The exposition isn’t as painful as it can be, and all of the humour — there’s a lot of that — fits in with what you’ve come to expect. There are even a few trademark 1970s/80s rock songs (and Indie cred for getting punk band The Buzzcocks in there).

So, while Guardians doesn’t break any new ground, it’s engaging and fun in a way that welcomes new and old fans of the franchise. For people who’ve never heard of the series but like TellTale, the humor is right on par with the excellent Tales from the Borderlands series.

OVERALL (4.25/5)

While not breaking the TellTale formula for better or worse, TellTale’s take on Guardians of the Galaxy is fun, engaging and smartly comic with endearing characters. As long as you’re not expecting anything too different, you’ll be extremely satisfied with the start of this new series.

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The Wire Troll: Mitch Moreland Providing Punch for BoSox

April 23, 2017 | By David Weightman | Comments Comments Off
In four starts, the southpaw is 2-1 with a 2.19 ERA and a 0.97 WHIP. On Friday, Santiago pitched his third straight quality start, which matches his total for all of 2016. His next start will be on Wednesday in Texas, normally an unattractive matchup, but the Rangers are struggling right now, ranking just 24th in the bigs in OPS.
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The Wire Troll: Cesar Hernandez Keeps Raking for Phillies

April 16, 2017 | By David Weightman | Comments Comments Off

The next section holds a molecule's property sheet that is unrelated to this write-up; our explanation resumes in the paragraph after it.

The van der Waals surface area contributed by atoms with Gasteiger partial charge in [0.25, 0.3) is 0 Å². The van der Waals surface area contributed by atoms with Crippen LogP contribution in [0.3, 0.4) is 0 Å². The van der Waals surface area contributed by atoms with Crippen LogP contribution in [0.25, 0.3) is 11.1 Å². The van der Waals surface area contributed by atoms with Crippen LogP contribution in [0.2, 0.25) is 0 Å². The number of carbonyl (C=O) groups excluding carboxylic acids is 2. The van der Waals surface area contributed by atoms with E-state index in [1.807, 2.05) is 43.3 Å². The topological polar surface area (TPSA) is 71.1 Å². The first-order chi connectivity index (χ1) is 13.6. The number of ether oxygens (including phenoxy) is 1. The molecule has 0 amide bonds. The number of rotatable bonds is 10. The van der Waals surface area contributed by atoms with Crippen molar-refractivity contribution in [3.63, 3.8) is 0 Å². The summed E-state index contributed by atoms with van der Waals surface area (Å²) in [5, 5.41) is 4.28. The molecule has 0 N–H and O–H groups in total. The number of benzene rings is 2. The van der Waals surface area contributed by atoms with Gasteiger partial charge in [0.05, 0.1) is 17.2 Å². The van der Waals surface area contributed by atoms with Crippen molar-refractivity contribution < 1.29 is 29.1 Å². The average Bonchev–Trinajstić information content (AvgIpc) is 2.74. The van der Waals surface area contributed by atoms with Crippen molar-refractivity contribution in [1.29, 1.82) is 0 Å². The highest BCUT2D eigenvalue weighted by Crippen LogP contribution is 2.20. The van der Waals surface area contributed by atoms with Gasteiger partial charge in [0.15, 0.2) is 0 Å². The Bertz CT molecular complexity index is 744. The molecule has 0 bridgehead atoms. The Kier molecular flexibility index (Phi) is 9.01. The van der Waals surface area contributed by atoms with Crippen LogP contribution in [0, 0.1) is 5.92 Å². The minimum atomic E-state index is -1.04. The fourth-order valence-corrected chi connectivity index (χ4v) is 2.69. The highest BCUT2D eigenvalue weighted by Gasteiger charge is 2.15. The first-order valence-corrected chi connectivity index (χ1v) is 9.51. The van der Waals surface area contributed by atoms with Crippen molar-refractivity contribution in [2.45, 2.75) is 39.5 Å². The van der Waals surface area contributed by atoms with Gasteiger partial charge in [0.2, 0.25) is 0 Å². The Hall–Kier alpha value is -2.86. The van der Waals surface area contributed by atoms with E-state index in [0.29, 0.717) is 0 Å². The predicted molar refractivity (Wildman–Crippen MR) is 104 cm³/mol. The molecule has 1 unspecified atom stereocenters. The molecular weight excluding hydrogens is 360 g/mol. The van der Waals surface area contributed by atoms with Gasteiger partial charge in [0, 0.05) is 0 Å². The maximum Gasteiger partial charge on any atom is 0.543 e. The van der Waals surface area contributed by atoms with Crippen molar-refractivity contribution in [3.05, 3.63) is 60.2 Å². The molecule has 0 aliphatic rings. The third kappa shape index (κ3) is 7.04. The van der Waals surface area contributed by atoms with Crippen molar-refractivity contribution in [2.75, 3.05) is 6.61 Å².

Since the start of the 2016 season, Hernandez ranks third in walks (68) and BABIP (.363), seventh in OBP (.371) and tied for seventh in batting average (.295) among all qualifying second baseman in the majors. In fact, that BABIP ranks eighth among any qualifying player in the majors over that span, at that’s a concern that he’s due for a correction at some point. But for now, it’s full steam ahead as in his last seven games, Hernandez is hitting .370/.414/.519 with four RBI.
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Video Game Review: Persona 5

April 14, 2017 | By Brian Gunn | Comments Comments Off
Persona 5 starts out similarly to Persona 4, with a young student being forced to move and attend high school in a very different setting from where they grew up. This time our lead relocates from the countryside to Tokyo due to being branded a minor criminal. Soon enough they gain the ability to use Personas and the code name “Joker,” and then it’s off to balance dungeon diving and having a social life.
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Blu-ray Review: The Bye Bye Man

April 10, 2017 | By Herija Green | Comments Comments Off
As an otherworldly antagonist, the Bye Bye Man is about as generic and uninteresting as it gets. There’s no compelling back story to uncover, no unsettling taunting or terrorizing (we don’t recall him ever uttering a single word) and no cool signature ability. On top of that, he’s saddled with some terrible looking CGI dog thing. It’s laughably bad.